Concert Vault

Rod Stewart

Newcastle City Hall (Newcastle, UK)

Dec 18, 1976

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  1. 1 Three Time Loser 04:10
  2. 2 You Wear It Well 04:54
  3. 3 Big Bayou 04:00
  4. 4 Tonight's The Night (Gonna Be Alright) 04:13
  5. 5 Wild Side Of Life 05:18
  6. 6 This Old Heart Of Mine 08:49
  7. 7 Sweet Little Rock 'N' Roller 09:05
  8. 8 I Don't Want To Talk About It Now 05:59
  9. 9 Maggie May 07:44
  10. 10 Angel 07:34
  11. 11 Get Back 05:07
  12. 12 The Killing Of Georgie (Pts 1 and 2) 06:15
  13. 13 Sailing 05:28
  14. 14 Stay With Me 08:17
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Liner Notes

Carmine Appice - drums, vocals; Phil Chen - bass, vocals; Jim Cregan- guitar, vocals; Billy Peek - guitar, vocals; Gary Grainger - guitar; John Jarvis - keyboards, vocals; Rod Stewart - vocals

Opening with "Three Time Loser," from Stewart's post-Faces LP, Atlantic Crossing, this historic live show comes from the first solo tour Rod Stewart had embarked on in the U.S. after leaving the band he had attained his music industry fame with. His all-star band featured former Vanilla Fudge/ Cactus drummer Carmine Appice, session keyboard John Jarvis (who had worked with Art Garfunkel and Ringo Starr), former Family guitarist Jim Cregan (who stayed on as Stewart's musical director and guitarist for almost 20 years), and Billy Peek, who had been the lead guitarist in Chuck Berry's UK touring band, among others.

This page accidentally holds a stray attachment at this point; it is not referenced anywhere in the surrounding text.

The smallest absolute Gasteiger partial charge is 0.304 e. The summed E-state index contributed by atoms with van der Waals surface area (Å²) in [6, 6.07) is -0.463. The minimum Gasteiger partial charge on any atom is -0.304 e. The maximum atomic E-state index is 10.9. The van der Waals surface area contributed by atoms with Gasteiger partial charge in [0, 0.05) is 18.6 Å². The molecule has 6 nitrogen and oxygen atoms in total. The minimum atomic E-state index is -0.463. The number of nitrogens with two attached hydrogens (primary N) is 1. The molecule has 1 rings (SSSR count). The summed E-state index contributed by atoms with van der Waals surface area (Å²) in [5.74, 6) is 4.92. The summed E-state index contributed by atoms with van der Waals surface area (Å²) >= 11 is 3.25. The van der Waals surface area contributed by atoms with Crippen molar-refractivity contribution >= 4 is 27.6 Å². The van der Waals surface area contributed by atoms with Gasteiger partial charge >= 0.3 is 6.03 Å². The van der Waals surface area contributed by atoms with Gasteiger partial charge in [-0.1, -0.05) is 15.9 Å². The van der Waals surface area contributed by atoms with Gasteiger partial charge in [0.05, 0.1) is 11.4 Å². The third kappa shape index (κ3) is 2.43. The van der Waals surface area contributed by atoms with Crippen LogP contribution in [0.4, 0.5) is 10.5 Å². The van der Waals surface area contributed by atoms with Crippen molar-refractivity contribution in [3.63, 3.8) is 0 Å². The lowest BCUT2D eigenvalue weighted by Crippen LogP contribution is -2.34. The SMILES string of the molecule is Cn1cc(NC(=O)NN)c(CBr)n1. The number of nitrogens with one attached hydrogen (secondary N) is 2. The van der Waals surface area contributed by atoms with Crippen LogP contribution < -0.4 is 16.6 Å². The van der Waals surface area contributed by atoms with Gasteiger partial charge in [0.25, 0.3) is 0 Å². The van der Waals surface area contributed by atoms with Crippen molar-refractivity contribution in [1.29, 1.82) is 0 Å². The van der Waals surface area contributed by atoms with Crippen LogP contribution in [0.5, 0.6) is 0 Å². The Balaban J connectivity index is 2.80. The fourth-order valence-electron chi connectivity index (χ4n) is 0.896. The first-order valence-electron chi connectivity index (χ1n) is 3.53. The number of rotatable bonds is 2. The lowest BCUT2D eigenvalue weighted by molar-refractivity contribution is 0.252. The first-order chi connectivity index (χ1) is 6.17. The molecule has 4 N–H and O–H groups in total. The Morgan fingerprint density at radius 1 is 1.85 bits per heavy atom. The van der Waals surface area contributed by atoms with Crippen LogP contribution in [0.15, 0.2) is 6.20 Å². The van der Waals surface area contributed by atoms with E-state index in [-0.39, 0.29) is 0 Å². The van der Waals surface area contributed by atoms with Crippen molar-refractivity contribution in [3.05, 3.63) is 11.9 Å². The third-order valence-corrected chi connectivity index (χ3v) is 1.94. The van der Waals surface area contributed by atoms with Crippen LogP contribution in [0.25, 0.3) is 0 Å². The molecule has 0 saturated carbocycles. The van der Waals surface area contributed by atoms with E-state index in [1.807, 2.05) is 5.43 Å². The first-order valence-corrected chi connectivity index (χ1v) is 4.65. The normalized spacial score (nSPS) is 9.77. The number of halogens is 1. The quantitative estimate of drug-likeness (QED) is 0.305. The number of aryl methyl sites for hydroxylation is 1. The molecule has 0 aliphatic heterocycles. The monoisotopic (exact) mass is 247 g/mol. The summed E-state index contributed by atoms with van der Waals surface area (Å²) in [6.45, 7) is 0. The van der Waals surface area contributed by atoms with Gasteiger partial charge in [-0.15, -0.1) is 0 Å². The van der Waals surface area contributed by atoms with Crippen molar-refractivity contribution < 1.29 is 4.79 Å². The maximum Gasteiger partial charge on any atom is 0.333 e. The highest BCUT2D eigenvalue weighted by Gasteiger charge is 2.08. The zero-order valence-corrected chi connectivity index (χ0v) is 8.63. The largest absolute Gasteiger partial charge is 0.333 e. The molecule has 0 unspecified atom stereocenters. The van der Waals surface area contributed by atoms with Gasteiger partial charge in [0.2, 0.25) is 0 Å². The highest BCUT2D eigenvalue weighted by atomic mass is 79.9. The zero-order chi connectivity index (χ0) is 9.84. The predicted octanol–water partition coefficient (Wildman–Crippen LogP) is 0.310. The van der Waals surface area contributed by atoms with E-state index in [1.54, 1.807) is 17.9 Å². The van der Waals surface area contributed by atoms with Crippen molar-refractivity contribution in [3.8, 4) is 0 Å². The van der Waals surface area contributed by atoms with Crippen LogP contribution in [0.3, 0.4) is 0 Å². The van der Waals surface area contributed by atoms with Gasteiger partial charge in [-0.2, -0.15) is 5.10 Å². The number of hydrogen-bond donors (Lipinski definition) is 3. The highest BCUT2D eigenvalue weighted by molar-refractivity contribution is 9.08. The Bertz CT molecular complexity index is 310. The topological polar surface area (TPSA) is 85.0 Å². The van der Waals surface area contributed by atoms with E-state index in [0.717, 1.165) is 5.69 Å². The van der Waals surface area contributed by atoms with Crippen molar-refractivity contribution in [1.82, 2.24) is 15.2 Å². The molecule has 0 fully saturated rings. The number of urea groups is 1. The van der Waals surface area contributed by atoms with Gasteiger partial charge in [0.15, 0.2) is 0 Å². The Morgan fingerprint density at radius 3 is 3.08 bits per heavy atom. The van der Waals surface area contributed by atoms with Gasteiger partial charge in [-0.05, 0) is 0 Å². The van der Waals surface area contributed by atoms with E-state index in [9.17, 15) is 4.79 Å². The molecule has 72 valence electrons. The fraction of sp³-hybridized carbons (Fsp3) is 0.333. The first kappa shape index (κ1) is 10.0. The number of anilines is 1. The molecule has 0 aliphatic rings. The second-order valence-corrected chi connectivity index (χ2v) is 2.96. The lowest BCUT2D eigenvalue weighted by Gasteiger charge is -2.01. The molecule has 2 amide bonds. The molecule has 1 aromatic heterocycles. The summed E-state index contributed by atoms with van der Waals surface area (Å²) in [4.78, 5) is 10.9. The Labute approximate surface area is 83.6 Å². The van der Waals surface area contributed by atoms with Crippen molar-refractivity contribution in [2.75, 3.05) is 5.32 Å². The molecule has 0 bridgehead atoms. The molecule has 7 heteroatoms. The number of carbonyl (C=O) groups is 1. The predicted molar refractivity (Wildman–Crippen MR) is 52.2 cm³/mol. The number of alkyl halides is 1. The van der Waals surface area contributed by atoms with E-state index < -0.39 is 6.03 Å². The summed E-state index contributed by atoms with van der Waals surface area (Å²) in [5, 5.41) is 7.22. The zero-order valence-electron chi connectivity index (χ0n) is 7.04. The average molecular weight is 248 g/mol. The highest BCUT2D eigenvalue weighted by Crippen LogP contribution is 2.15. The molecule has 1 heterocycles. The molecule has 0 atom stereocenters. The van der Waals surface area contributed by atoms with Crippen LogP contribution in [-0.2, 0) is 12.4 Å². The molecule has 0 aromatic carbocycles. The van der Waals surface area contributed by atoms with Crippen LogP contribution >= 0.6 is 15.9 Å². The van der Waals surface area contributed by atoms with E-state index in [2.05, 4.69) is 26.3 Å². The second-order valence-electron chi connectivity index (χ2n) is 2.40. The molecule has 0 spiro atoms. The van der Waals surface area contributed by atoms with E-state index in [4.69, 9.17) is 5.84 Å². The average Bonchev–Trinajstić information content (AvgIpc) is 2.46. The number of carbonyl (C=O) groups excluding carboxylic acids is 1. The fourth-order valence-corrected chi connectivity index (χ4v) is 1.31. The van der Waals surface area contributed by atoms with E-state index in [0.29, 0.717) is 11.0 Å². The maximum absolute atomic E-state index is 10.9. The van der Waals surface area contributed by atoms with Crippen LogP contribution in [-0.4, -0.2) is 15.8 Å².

Stewart offers a healthy mix of solo hits with "You Wear It Well," "Tonight's The Night (Gonna Be Alright)," "Maggie May," and "The Killing Of Georgie (Pts 1 and 2), and Faces classics ("Stay With Me "). He also performs a selection of covers, among them The Isley Brothers' "This Old Heart Of Mine," Check Berry's "Sweet Little Rock 'N' Roller," Jimi Hendrix's beautiful ballad "Angel," and The Beatles' swansong rocker, "Get Back"). Stewart had departed from the Faces two years prior, but this show was very much still in the Faces-sounding tradition. The highlight of the show may very well be a song written by Gavin Southerland called "Sailing," which was a minor hit in the U.S., but remains among the largest selling singles in British rock history.

Although he began his professional career in the early 1960s with folk singer Wizz Jones, he began recording in 1963 as a member of John Baldry's Hoochie Coochie Men (which also included an unknown pianist named Reg Dwight—later to become Elton John). In 1964, Stewart and some of the members of Baldry band formed a UK band called Steam Packet, which had moderate success and toured with The Rolling Stones. In 1966, he was asked by former Yardbirds guitarist Jeff Beck to join his new band, which also included Ron Wood on bass.

When Beck's near-fatal 1969 car accident prevented a merger, Stewart and ex-Vanilla Fudge members Carmine Appice and Tim Bogart, Stewart, and Wood (now on guitar) joined the remaining members of The Small Faces, who had re-grouped as the Faces upon the departure of Steve Marriott. Stewart took Faces back to the top of the UK charts and made them a viable touring act in the States, with a number of critically acclaimed and commercially successful albums. However, all the while he was lead vocalist for the Faces, he was also holding down a successful solo career, which included the mega-hit, "Maggie May." It was often impossible to tell Stewart solo albums apart from his Faces records, especially since he used many of the Faces members on his own records.